My trip to Kyrgyzstan was so different from my trip to Armenia. Both are post-Soviet countries and both are very mountainous. Also, as a means of public transport, you mainly travel overland with marshrutkas – and the people rarely speak English but Russian. Both countries are also comparatively cheap and the people are friendly.
And yet my two journeys could hardly have been more different. While in Armenia I was constantly saddened by the unhappy history, the smouldering war, the patchwork constructions, the brute Soviet architecture and the poor economy, in Kyrgyzstan I was rather cheerful. The worries were masked by grandiose scenery, pleasing architecture and positive people. Today I wonder to what extent this impression has to do with me, my point of view, my approach to the environment. Did it only seem so pleasant to me because I was “in a good mood” myself? And how much influence did the much laughing Rakhat have on this?
After my bumpy start with flat grey landscape and Soviet dreariness, everything quickly turned into the opposite and I felt as if I had found my second favourite country after India.
In Armenia, I was eager to learn more about the history and today’s situation, trying to sort out the new impressions and translate them into pictures and words. In Kyrgyzstan, the tourism worker in me was in full swing. I constantly had ideas about how to prepare something for guests, was curious to explore and implement it in tour plan sequences, and seriously considered expanding my travel offer. Not that it didn’t cross my mind in Armenia, again I think I had found something that could be a good experience for travellers. Maybe it was because I was travelling with another tourism worker, especially at the beginning. We also talked a lot about possibilities – but constantly slowed down by thoughts about Corona and the Russian war. And yet ideas kept popping up.
But Kyrgyzstan is also a great country! Just this varied mountain landscape. So much beauty and so much to discover. Coupled with its own national history and its long time in the Soviet Union, the result is an extremely rich entity with many facets, which promises an extremely interesting experience.
It was also clear to me that this trip was only a small impression for me, which definitely needs to be expanded by at least one more trip. I was able to enjoy my limited 3 weeks very well with the thoughts “Next time…”.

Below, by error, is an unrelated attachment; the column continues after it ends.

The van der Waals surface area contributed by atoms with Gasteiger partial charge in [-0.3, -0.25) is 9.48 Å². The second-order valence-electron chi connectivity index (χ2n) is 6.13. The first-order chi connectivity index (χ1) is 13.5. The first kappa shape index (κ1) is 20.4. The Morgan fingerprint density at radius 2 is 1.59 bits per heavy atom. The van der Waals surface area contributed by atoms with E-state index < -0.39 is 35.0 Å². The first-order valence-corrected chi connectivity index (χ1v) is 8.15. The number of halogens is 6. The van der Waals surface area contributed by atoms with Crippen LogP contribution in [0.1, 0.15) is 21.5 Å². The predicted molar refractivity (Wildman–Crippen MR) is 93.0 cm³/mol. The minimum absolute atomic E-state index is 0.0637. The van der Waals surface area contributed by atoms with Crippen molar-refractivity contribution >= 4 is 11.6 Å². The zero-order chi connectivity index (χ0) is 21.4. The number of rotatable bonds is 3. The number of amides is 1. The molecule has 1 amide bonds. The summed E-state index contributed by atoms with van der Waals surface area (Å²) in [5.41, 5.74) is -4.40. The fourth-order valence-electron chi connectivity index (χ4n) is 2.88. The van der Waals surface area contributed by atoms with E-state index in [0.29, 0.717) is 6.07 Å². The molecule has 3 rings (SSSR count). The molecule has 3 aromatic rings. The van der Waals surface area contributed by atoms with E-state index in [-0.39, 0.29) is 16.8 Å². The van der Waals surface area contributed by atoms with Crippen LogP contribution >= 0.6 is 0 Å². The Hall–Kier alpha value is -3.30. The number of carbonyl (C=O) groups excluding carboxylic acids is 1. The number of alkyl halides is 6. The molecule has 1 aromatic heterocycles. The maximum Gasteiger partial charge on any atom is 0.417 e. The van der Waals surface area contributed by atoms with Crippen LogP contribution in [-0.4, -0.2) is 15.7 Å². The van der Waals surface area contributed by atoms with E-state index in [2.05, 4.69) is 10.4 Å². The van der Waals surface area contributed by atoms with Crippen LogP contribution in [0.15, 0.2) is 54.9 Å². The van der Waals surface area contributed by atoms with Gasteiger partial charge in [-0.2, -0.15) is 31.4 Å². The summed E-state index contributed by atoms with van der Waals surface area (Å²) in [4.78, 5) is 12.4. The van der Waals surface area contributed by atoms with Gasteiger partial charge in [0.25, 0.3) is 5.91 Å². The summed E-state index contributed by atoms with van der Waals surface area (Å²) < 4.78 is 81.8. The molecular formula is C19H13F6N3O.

What I found funny was that I realised that I am not a “good traveller” at all. I need a project, a job – something that connects me differently to the place. In Armenia, it was kind of my own translation of my impressions. I was thinking more along the lines of “writing an article” (which I haven’t done to this day 🙁 ) and finding my own words and pictures. Here in Kyrgyzstan, I looked a lot at how it could actually be implemented for others in terms of travel. And as in India, I was eager to discover special things and to experience them on myself.
Besides all these “work thoughts”, however, I was often just happy when I was roaming around in the mountains. That always works – no matter which mountains wherever. And I also did a lot of other walking, always with my camera around me, slowly hunting for details, impressions and discoveries. It was indeed a round trip with variety, composed of mountain hikes, city walks and marshrutka/collector taxi rides. And of course not forgetting the wonderful people I met and spent some time with. Every slower movement holds opportunities for small moments of happiness, triggered by discoveries, encounters, surprises – and sometimes digestion of the experiences, when simply nothing big or small happened at all. It is these experiences that I enjoy so much myself – and would also like to make accessible to others. Yes, that’s exactly how it is.
So I am very positive about Kyrgysztan. There is only one problem: this great meat-heaviness. And with that, the preference for fatty mutton. Culinarily, it was a limited pleasure on the trip – and next time I would probably take vitamin tablets with me.
After every trip to a new country/territory, I ask myself: would I want to come back? With Kyrgyzstan, it’s a big “yes”. I’m curious if and when that will take place.
And after all those words, here are a few pictures with me on them – and a video!
It’s actually stupid to have the highlight time right at the beginning. On the other hand, I was already in a good mood and relaxed and very positive. And when I look at the pictures with me: I should have more of these.